Recent Blog Posts
- Long Strange Trip Through Court System Continues in Goldman Code Theft Case In an order dated April 20, 2017, New York’s Court of Appeals agreed to hear Sergey Aleynikov’s appeal of his conviction under an arcane New York criminal statute.
Aleynikov is a former Goldman Sachs computer programmer, arrested in July 2009 and accused of stealing computer source code from the bank. Originally, a federal jury found him guilty of violating both the National Stolen Property Act and the Economic Espionage Act, but that verdict was overturned by the Second Circuit in April 2012... More
- Court’s Newest Member Has Trade Secret Protecting Track Record Before the Defend Trade Secrets Act (“DTSA”) became federal law in the spring of 2016, Supreme Court watchers would likely care little about prospective justices’ approach to trade secrets matters. Such matters were the province of state law, and the phrase “trade secret” might be avoided, even in passing, in the opinions of the Supreme Court for entire terms or more. But with DTSA cases being reported with increasing regularity, differences in interpretation are beginning to emerge. Supreme Court attention... More
- Which States Are Likely to Enact Laws Restricting Non-Compete Agreements in 2017? In 2016, several states enacted laws that were designed, in varying degrees, to limit non-competes, including Illinois, Utah, Connecticut and Rhode Island. Which states are most likely to do the same in 2017?
Idaho: A bill proposed in January, House Bill 61, would amend an existing Idaho law that has made it easier for employers to enforce non-competes against the highest paid 5% of their employees and independent contractors. The bill would alleviate the burden placed on such “key” personnel by... More
- Even If a Trial Court Denies Your Injunction, If Your Request Is Well-Founded, Consider an Immediate Appeal In non-compete matters, it is often said that trial judges dislike enjoining individuals and will go out of their way to avoid doing so. A recent decision by the Florida Court of Appeals, Allied Universal Corporation v. Jeffrey B. Given, may be a good example of such a situation – as well as an example of an employer that took an immediate appeal and got the relief it wanted.
In Allied Universal, the trial court denied a motion for a preliminary... More
- Recent Federal Decisions Confirm That DTSA Claims Must Follow Longstanding Pleading Standards
As the law’s first anniversary approaches, federal courts continue to adjudicate claims arising under the Defend Trade Secrets Act (“DTSA”). Enacted on May 11, 2016, DTSA provides the first private federal cause of action for trade secret misappropriation, allowing parties to sue in federal court for trade secret misappropriation. Although the law is in its infancy, employers and legal practitioners filing complaints that assert DTSA claims must nevertheless adhere to longstanding rules of pleading set forth by the Supreme Court... More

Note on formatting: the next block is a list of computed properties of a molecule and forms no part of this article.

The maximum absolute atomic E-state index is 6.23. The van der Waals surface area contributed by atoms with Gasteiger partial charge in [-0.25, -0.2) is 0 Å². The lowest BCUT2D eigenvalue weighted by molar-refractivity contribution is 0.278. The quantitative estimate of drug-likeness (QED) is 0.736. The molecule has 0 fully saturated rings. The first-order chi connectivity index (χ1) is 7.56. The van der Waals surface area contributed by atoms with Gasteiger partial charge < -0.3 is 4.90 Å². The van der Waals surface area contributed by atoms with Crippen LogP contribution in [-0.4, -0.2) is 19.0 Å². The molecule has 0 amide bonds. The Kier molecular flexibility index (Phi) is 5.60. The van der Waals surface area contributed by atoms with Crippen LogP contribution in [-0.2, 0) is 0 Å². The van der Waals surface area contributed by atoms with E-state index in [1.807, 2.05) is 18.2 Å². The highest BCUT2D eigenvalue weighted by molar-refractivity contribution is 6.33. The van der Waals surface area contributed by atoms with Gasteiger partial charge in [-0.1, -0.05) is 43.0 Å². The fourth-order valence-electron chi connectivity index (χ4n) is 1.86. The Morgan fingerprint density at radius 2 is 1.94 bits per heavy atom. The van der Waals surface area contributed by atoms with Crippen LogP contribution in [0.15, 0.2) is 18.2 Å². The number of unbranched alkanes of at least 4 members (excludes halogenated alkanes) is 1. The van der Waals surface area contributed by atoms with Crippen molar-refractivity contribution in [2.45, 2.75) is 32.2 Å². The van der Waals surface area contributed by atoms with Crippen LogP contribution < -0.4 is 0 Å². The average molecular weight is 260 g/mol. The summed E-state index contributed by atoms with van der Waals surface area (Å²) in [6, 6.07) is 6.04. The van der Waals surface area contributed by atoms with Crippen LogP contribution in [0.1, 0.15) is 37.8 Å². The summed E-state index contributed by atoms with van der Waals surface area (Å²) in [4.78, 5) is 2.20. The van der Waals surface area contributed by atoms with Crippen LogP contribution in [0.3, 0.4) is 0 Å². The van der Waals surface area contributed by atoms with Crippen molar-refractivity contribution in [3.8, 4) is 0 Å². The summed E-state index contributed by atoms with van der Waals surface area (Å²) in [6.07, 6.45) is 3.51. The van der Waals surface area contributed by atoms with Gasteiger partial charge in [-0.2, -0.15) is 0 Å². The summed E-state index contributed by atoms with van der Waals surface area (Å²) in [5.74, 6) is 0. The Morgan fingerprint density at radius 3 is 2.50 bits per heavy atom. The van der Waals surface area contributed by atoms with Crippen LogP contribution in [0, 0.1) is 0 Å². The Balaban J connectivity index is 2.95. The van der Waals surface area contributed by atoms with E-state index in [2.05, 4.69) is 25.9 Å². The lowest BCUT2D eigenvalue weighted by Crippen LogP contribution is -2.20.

- A Temporal Limitation on the Reach of DTSA Claims As we have written about and discussed extensively on this blog over the past year, the Defend Trade Secrets Act (“DTSA”) – enacted on May 11, 2016 – provides the first private federal cause of action for trade secret misappropriation, allowing parties to sue in federal court for trade secret misappropriation regardless of the dollar value of the trade secrets at issue. Given that the law is less than a year old, federal courts seeing DTSA cases for the first... More
- Lack of Actual Knowledge of The Existence of a Non-Compete Defeats Tortious Interference Claim
In Acclaim Systems, Inc. v. Infosys, the U.S. Court of Appeals for the Third Circuit recently rejected a claim for tortious interference with a non-compete, because the plaintiff introduced no evidence of actual knowledge that the individuals in question were covered by non-competes.
Infosys, an IT services company, bid on a job from Time Warner Cable (“TWC”) that had been serviced by a competitor, Acclaim. TWC decided to transfer the project over to Infosys, but wanted Infosys to hire four contractors... More
- No Insurance Coverage In Trade Secrets Lawsuit Insurance coverage is not something which comes to mind when thinking about trade secret misappropriation. In fact, since this blog was started in 2009, I cannot recall a single post about an insurance coverage issue.
That being said, one of the first things prudent defense counsel will do when a client is sued for alleged trade secret misappropriation is to instruct their client to notify their insurance carrier and inquire as to whether there is coverage for some or all of... More
- Trade Secret Preemption: A Possible Defense To A Trade Secrets Claim? Two recent decisions by the Fifth Circuit Court of Appeals clarify the intersection between federal copyright law and state trade secret law. In GlobeRanger Corp. v. Software AG United States of America, Inc., 836 F.3d 477 (5th Cir. Sep. 7, 2016), the Fifth Circuit rejected an appeal in which the defendant argued that a plaintiff’s trade secret misappropriation claim was preempted by federal copyright law. Just four months later, in Ultraflo Corp. v. Pelican Tank Parts, Inc., No. 15-20084, 2017... More
- Key Trade Secret and Non-Compete Developments in 2016 – Employment Law This Week The year-end episode of Employment Law This Week looks back at the biggest employment, workforce, and management issues in 2016.
Our colleague Jonathan Shapiro discusses the impact of the Defend Trade Secrets Act (DTSA)—which opened federal courts to trade secrets claims, regardless of the dollar value—and the White House’s call to action encouraging states to ban non-compete agreements in some circumstances.
Watch the segment below and read Epstein Becker Green’s recent Take 5 newsletter, “Top Five Employment, Labor & Workforce Management Issues of 2016.”